All in all, the sessions for Norman Granz were only a faint reflection of the great old "President". But often they still sparkled, and you could still feel something of the genius of this great musician - for example on the Verve record The Jazz Giants '56 with Teddy Wilson, Roy Eldridge, Vic Dickenson and other great swing musicians . In addition to these successful sessions, there were also catastrophic situations when a completely drunk Lester Young gave up performances, collapsed or at least disappointed them musically.

A longer stay in hospital from November 1955 onwards only brought about a temporary improvement in his broken health. The last Verve sessions for Granz are evidence of this: The double session on February 7th and 8th took place shortly after his stay at New York's Kings County Hospital. He, the 49-year-old, was told that if he didn't stop drinking right away, he would be dead soon, but he still wouldn't stop. In addition, there was a lack of resistance due to malnutrition. It hurts to listen to most of the recordings of this session, but the opening clarinet chorus on They Can't Take That Away from Me is the last great document of his recording career: "Careful, groping, writhing unheard of." In 1957 he played again the Count Basie Orchestra at the Newport Jazz Festival ; in December he once again accompanied Billie Holiday on the television recording of Fine and Mellow .

Meanwhile, his third marriage had also broken up. His problems were obvious to everyone. From the spring of 1958 he no longer lived in his house, but in the Hotel Alvin directly opposite the Birdland music meeting place (on the corner of 52nd Street and Broadway), where a woman looked after him. Although he showed signs of recovery and played with Jack Teagarden in Newport in July , he kept relapsing. Mostly he was in his hotel room, where he drank up to three bottles of gin a day and liked to listen to Sinatra records. At times it was impossible to miss how drunk he sat in a chair across from the club and imagined playing the saxophone.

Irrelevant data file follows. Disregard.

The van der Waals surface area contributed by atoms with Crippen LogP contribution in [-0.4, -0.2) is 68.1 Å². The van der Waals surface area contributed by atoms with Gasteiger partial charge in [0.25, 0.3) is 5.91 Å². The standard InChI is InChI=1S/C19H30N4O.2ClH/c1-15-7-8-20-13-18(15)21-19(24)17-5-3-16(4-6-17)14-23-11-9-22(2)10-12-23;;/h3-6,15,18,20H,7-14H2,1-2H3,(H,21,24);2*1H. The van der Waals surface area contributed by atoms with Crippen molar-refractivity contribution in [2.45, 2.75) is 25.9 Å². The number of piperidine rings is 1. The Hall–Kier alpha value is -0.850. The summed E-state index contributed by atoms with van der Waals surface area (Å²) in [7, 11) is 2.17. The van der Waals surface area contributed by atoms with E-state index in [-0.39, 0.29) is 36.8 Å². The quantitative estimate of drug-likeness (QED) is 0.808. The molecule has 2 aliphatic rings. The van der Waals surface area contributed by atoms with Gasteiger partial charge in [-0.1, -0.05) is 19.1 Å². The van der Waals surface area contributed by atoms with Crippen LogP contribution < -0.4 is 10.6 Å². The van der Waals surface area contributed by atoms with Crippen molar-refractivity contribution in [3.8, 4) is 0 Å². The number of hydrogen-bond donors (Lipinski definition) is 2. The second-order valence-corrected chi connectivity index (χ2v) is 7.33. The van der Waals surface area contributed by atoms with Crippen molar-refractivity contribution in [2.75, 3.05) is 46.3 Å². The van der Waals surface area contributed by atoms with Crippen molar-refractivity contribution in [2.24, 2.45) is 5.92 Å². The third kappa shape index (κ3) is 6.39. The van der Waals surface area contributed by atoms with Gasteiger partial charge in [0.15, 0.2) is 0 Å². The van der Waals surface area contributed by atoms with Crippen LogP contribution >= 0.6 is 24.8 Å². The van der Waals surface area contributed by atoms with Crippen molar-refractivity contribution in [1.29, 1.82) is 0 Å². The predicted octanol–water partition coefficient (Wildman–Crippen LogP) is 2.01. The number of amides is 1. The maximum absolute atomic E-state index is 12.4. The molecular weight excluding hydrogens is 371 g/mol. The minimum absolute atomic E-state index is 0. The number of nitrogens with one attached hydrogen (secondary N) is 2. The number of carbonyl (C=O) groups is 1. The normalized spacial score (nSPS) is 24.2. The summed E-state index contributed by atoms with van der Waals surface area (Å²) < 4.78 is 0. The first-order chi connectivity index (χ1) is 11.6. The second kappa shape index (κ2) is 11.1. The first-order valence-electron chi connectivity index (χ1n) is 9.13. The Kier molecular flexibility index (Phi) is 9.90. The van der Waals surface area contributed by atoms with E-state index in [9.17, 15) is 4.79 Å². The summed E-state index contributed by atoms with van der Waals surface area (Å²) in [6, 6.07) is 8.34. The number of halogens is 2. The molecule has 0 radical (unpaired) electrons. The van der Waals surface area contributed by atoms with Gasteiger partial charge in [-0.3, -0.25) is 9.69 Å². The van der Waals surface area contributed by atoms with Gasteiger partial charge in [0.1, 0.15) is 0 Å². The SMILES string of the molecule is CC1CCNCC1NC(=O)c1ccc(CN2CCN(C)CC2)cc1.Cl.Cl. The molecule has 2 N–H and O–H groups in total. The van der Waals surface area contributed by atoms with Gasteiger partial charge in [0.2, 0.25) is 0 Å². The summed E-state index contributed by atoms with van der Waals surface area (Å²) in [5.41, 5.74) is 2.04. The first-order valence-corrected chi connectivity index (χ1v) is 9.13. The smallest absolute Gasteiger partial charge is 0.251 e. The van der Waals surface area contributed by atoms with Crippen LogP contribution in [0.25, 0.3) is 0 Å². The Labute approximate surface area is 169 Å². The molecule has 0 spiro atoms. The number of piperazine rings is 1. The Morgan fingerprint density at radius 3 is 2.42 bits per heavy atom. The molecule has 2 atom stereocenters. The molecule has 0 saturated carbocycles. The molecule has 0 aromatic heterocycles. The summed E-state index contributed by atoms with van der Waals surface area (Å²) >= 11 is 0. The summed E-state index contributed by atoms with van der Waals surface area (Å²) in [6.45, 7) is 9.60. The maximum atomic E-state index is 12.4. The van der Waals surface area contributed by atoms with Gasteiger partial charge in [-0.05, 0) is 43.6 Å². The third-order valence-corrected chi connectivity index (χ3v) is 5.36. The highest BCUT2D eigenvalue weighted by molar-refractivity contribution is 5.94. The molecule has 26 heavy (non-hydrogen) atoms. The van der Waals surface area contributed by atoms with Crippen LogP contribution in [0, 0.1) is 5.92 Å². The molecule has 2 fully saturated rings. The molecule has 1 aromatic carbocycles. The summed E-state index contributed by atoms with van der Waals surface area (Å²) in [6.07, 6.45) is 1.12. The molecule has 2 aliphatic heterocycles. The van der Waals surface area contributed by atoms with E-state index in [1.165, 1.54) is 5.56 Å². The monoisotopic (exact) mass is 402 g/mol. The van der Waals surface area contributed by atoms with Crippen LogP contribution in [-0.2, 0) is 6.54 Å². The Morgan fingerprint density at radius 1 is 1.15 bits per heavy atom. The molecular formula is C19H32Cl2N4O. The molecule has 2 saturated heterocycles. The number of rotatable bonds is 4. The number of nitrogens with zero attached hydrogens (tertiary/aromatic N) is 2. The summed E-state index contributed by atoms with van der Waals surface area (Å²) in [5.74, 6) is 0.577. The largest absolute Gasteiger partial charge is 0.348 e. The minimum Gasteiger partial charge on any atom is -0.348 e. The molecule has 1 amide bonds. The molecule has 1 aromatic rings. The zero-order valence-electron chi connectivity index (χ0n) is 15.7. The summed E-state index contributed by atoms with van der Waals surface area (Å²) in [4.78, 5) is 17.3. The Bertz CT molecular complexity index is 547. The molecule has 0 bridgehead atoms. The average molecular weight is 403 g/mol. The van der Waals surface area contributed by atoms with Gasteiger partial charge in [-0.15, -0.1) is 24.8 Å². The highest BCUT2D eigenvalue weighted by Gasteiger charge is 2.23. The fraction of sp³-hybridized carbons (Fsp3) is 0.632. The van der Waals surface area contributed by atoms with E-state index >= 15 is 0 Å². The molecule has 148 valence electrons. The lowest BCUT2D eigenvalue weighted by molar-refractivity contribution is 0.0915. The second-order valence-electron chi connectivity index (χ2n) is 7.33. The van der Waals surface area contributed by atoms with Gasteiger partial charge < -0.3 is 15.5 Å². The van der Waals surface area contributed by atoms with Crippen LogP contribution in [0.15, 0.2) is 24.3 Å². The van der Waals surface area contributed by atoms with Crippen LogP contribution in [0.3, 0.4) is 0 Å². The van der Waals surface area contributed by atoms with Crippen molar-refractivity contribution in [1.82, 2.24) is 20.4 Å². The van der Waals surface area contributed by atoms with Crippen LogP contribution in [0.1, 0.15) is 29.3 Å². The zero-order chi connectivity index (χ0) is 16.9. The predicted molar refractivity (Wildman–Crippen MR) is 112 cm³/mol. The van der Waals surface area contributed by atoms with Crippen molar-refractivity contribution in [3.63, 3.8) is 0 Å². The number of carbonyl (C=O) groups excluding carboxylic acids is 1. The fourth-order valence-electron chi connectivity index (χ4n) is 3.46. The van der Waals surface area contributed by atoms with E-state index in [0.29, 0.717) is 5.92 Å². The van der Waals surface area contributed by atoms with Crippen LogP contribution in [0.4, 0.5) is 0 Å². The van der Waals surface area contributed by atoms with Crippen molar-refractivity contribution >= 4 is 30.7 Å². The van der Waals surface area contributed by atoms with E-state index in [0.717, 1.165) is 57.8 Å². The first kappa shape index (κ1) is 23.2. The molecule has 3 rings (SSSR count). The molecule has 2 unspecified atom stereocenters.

Finally he visited - u. a. with the Birdland All Stars  - 1959 Paris and had a disastrous appearance in the Blue Note Club. Ben Benjamin, the boss of the club reports: “Lester was very sick when he was playing for me. He was almost apathetic. He wanted to go home because, as he said, he couldn't speak to the French doctors. He had a stomach ulcer and I think he drank a little too much ... "

Lester Young returned to New York completely exhausted. A short time later, a friend spotted him in his hotel room in a coma . He died of heart failure, but ultimately of the consequences of his alcohol and drug addiction and the various illnesses that had undermined his health in previous years. "Prez" suffered the fate of other great jazz musicians like Charlie Parker or Billie Holiday , who died a little later after him; the latter collapsed upon receiving news of Young's death. On the drive to the funeral, she told Leonard Feather that she was probably the next.